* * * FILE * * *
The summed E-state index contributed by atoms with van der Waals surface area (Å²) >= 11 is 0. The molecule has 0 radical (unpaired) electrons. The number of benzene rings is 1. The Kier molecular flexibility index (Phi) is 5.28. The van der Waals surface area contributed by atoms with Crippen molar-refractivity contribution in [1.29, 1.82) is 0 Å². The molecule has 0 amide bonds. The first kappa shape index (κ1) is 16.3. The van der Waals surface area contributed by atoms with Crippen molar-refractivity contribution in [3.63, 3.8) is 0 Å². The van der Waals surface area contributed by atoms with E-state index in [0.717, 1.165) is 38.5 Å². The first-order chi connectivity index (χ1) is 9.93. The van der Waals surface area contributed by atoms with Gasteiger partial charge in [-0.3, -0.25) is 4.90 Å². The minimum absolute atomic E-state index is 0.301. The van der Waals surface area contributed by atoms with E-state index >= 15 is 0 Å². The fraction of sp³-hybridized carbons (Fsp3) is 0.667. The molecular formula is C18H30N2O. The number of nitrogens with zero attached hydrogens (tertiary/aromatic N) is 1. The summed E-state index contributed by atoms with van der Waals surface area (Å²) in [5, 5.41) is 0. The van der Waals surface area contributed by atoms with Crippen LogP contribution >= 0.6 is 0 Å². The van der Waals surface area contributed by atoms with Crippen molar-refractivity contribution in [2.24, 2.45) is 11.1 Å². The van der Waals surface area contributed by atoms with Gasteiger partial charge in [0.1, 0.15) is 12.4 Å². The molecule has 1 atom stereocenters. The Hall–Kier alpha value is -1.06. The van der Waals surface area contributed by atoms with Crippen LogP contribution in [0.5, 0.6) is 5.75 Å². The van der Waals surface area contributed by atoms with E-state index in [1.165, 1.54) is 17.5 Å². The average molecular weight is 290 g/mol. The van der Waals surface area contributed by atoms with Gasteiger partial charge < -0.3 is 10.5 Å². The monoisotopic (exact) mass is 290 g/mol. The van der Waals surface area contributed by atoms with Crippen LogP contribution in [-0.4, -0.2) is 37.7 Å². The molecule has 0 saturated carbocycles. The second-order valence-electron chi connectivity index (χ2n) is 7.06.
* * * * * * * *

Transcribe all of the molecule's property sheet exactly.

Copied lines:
The summed E-state index contributed by atoms with van der Waals surface area (Å²) >= 11 is 0. The molecule has 0 radical (unpaired) electrons. The number of benzene rings is 1. The Kier molecular flexibility index (Phi) is 5.28. The van der Waals surface area contributed by atoms with Crippen molar-refractivity contribution in [1.29, 1.82) is 0 Å². The molecule has 0 amide bonds. The first kappa shape index (κ1) is 16.3. The van der Waals surface area contributed by atoms with Crippen molar-refractivity contribution in [3.63, 3.8) is 0 Å². The van der Waals surface area contributed by atoms with E-state index in [0.717, 1.165) is 38.5 Å². The first-order chi connectivity index (χ1) is 9.93. The van der Waals surface area contributed by atoms with Gasteiger partial charge in [-0.3, -0.25) is 4.90 Å². The minimum absolute atomic E-state index is 0.301. The van der Waals surface area contributed by atoms with E-state index >= 15 is 0 Å². The fraction of sp³-hybridized carbons (Fsp3) is 0.667. The molecular formula is C18H30N2O. The number of nitrogens with zero attached hydrogens (tertiary/aromatic N) is 1. The summed E-state index contributed by atoms with van der Waals surface area (Å²) in [5, 5.41) is 0. The van der Waals surface area contributed by atoms with Crippen LogP contribution >= 0.6 is 0 Å². The van der Waals surface area contributed by atoms with Crippen molar-refractivity contribution in [2.24, 2.45) is 11.1 Å². The van der Waals surface area contributed by atoms with Gasteiger partial charge in [0.1, 0.15) is 12.4 Å². The molecule has 1 atom stereocenters. The Hall–Kier alpha value is -1.06. The van der Waals surface area contributed by atoms with Crippen LogP contribution in [0.5, 0.6) is 5.75 Å². The van der Waals surface area contributed by atoms with E-state index in [1.165, 1.54) is 17.5 Å². The average molecular weight is 290 g/mol. The van der Waals surface area contributed by atoms with Gasteiger partial charge < -0.3 is 10.5 Å². The monoisotopic (exact) mass is 290 g/mol. The van der Waals surface area contributed by atoms with Crippen LogP contribution in [-0.4, -0.2) is 37.7 Å². The molecule has 0 saturated carbocycles. The second-order valence-electron chi connectivity index (χ2n) is 7.06.